Go to the Globe and Mail homepage

Jump to main navigationJump to main content

People pass by a Telus store in Toronto. (Michelle Siu For The Globe and Mail)
People pass by a Telus store in Toronto. (Michelle Siu For The Globe and Mail)

Mason Capital takes issue with analyst report on legal fight with Telus Add to ...

A U.S. hedge fund that is picking a legal fight with Telus Corp. over its failed share consolidation plan, is now challenging a research report written by a Bay Street telecommunications analyst.

Mason Capital Management LLC, which controls just under 20 per cent of Telus’s common stock, issued a statement to the telco’s other shareholders on Monday to address what it claims are “misleading statements” contained in a recent research note penned by Canaccord Genuity analyst Dvai Ghose.

More Related to this Story

That research note was published on July 11, one day after Mason filed a petition with the Supreme Court of British Columbia in an effort to force Telus to reveal more details about how investors voted on its now-withdrawn shareholder proposal. Mason has previously argued that proxy data could reveal whether Telus is in breach of foreign investment rules that prevent non-Canadians from controlling more than 33.3 per cent of the voting shares of major telecommunications companies.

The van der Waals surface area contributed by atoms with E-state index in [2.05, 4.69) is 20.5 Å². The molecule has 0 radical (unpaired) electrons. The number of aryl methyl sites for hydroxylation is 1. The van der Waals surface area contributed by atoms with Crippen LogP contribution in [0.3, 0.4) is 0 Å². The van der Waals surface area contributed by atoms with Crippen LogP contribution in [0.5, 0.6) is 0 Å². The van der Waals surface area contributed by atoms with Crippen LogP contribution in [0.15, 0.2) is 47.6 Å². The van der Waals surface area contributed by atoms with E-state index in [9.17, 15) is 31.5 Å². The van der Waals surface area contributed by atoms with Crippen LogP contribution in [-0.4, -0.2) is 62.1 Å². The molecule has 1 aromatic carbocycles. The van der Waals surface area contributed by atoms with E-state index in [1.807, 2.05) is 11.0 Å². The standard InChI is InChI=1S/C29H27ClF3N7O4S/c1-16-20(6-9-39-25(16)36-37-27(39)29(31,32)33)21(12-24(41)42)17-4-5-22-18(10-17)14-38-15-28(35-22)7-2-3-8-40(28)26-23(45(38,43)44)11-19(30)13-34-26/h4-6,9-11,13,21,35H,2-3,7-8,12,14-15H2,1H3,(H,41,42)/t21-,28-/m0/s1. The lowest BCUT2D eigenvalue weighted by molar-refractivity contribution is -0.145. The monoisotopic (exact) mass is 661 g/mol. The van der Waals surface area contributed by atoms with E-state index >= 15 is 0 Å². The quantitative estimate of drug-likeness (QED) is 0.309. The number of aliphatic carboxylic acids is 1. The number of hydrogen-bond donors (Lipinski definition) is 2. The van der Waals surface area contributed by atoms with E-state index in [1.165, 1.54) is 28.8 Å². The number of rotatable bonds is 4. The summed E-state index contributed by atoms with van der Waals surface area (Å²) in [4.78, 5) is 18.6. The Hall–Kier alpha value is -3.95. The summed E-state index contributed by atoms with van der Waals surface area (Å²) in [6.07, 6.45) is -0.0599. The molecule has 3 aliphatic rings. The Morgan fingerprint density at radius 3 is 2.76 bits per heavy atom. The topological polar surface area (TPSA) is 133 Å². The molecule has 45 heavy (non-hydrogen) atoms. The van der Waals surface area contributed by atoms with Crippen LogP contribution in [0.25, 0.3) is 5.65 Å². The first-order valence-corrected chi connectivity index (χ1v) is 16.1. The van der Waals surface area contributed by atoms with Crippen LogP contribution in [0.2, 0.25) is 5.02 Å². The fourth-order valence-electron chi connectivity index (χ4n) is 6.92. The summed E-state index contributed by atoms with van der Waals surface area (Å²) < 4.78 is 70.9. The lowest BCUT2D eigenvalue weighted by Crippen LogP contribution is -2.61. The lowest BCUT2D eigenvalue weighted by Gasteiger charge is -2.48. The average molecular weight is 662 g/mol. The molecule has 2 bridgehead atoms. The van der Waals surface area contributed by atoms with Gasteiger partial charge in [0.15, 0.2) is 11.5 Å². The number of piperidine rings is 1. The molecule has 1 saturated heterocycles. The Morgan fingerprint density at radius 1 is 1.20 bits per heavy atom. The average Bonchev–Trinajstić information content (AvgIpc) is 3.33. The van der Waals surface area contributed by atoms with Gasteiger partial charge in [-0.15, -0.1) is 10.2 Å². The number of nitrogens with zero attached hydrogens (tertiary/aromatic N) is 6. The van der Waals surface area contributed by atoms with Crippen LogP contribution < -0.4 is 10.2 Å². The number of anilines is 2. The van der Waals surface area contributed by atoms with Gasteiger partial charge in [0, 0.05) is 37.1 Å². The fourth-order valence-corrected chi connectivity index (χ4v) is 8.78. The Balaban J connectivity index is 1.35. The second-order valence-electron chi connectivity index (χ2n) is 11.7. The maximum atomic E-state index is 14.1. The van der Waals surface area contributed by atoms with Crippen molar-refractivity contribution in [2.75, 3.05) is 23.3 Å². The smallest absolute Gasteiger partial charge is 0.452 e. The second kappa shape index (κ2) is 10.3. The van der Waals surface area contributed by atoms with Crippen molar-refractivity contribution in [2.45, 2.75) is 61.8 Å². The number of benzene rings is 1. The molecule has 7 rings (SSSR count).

In his report, Mr. Ghose suggested that even if Telus is offside on foreign ownership, despite its rigorous controls, it has various remedies at its disposal (under the Telecommunications Act and the company’s articles) to correct the problem, adding those counter-measures could have the potential to hurt Mason – which recently increased its ownership stake in Telus’s common shares to 19.98 per cent from 18.7 per cent.

“The report incorrectly states that Telus could remove the voting rights associated with Mason’s voting shares of Telus in order to remedy a failure by Telus to meet the Canadian ownership requirements,” Mason said in its statement on Monday.

“Contrary to the report, if Telus were in breach of the Canadian ownership requirements, it would not be in a position to single out Mason’s voting shares to resolve its compliance problem. Telus has issued reservation numbers to Mason in respect of all of Mason’s voting shares, and all such shares are registered in the official allocation of shares established by Telus under its foreign ownership control procedures for ownership by non-Canadians. Telus has thus formally recognized Mason’s right to hold such shares as a non-Canadian.”

Mr. Ghose declined comment on Mason’s press release on Monday. Telus, meanwhile, has previously stated that continues to be fully compliant with foreign ownership restrictions. None of Mason’s allegations has been proved in court.

For its part, Mason is using a trading strategy that capitalizes on the historic price gap between Telus’s voting and non-voting shares. Due its trading position, the hedge fund has an interest in maintaining the widest possible spread between the two share classes.

In the know

Most popular videos »

Highlights

More from The Globe and Mail

Most popular